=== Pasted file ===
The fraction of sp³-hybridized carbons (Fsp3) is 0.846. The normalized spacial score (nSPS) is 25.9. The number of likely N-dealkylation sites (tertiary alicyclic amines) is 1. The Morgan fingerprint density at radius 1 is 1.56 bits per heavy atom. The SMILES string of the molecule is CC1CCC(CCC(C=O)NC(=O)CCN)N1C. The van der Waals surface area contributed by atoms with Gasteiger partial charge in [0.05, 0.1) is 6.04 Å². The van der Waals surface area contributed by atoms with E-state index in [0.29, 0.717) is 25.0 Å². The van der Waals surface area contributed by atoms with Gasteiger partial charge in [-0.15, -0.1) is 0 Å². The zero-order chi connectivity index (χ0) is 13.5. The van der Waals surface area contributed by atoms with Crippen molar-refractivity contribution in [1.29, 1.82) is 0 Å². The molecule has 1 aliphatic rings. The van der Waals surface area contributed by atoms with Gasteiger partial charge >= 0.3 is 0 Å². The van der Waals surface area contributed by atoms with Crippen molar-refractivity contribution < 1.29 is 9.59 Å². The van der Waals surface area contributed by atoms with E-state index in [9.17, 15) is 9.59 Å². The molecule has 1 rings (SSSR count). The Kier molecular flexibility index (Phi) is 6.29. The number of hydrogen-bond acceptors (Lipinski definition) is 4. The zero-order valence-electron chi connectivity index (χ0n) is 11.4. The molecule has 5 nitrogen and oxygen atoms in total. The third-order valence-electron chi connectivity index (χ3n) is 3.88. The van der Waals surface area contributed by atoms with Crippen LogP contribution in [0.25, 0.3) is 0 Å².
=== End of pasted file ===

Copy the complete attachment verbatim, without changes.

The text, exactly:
The fraction of sp³-hybridized carbons (Fsp3) is 0.846. The normalized spacial score (nSPS) is 25.9. The number of likely N-dealkylation sites (tertiary alicyclic amines) is 1. The Morgan fingerprint density at radius 1 is 1.56 bits per heavy atom. The SMILES string of the molecule is CC1CCC(CCC(C=O)NC(=O)CCN)N1C. The van der Waals surface area contributed by atoms with Gasteiger partial charge in [0.05, 0.1) is 6.04 Å². The van der Waals surface area contributed by atoms with E-state index in [0.29, 0.717) is 25.0 Å². The van der Waals surface area contributed by atoms with Gasteiger partial charge in [-0.15, -0.1) is 0 Å². The zero-order chi connectivity index (χ0) is 13.5. The van der Waals surface area contributed by atoms with Crippen molar-refractivity contribution in [1.29, 1.82) is 0 Å². The molecule has 1 aliphatic rings. The van der Waals surface area contributed by atoms with Gasteiger partial charge >= 0.3 is 0 Å². The van der Waals surface area contributed by atoms with Crippen molar-refractivity contribution < 1.29 is 9.59 Å². The van der Waals surface area contributed by atoms with E-state index in [9.17, 15) is 9.59 Å². The molecule has 1 rings (SSSR count). The Kier molecular flexibility index (Phi) is 6.29. The number of hydrogen-bond acceptors (Lipinski definition) is 4. The zero-order valence-electron chi connectivity index (χ0n) is 11.4. The molecule has 5 nitrogen and oxygen atoms in total. The third-order valence-electron chi connectivity index (χ3n) is 3.88. The van der Waals surface area contributed by atoms with Crippen LogP contribution in [0.25, 0.3) is 0 Å².